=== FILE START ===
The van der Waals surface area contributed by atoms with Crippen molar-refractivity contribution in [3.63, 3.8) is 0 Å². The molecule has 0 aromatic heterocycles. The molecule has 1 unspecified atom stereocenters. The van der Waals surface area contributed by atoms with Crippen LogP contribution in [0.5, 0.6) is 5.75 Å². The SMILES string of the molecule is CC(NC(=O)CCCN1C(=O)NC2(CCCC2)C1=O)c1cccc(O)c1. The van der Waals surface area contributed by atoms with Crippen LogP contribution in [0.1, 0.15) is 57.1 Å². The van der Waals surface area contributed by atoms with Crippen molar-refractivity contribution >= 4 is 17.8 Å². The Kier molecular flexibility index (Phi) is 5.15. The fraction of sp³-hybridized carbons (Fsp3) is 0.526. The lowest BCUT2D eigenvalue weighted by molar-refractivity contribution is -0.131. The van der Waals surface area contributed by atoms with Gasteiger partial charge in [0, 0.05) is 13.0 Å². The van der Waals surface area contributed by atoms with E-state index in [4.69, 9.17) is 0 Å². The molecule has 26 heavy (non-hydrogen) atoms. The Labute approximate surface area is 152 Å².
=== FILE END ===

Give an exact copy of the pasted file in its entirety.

The van der Waals surface area contributed by atoms with Crippen molar-refractivity contribution in [3.63, 3.8) is 0 Å². The molecule has 0 aromatic heterocycles. The molecule has 1 unspecified atom stereocenters. The van der Waals surface area contributed by atoms with Crippen LogP contribution in [0.5, 0.6) is 5.75 Å². The SMILES string of the molecule is CC(NC(=O)CCCN1C(=O)NC2(CCCC2)C1=O)c1cccc(O)c1. The van der Waals surface area contributed by atoms with Crippen LogP contribution in [0.1, 0.15) is 57.1 Å². The van der Waals surface area contributed by atoms with Crippen molar-refractivity contribution >= 4 is 17.8 Å². The Kier molecular flexibility index (Phi) is 5.15. The fraction of sp³-hybridized carbons (Fsp3) is 0.526. The lowest BCUT2D eigenvalue weighted by molar-refractivity contribution is -0.131. The van der Waals surface area contributed by atoms with Gasteiger partial charge in [0, 0.05) is 13.0 Å². The van der Waals surface area contributed by atoms with E-state index in [4.69, 9.17) is 0 Å². The molecule has 26 heavy (non-hydrogen) atoms. The Labute approximate surface area is 152 Å².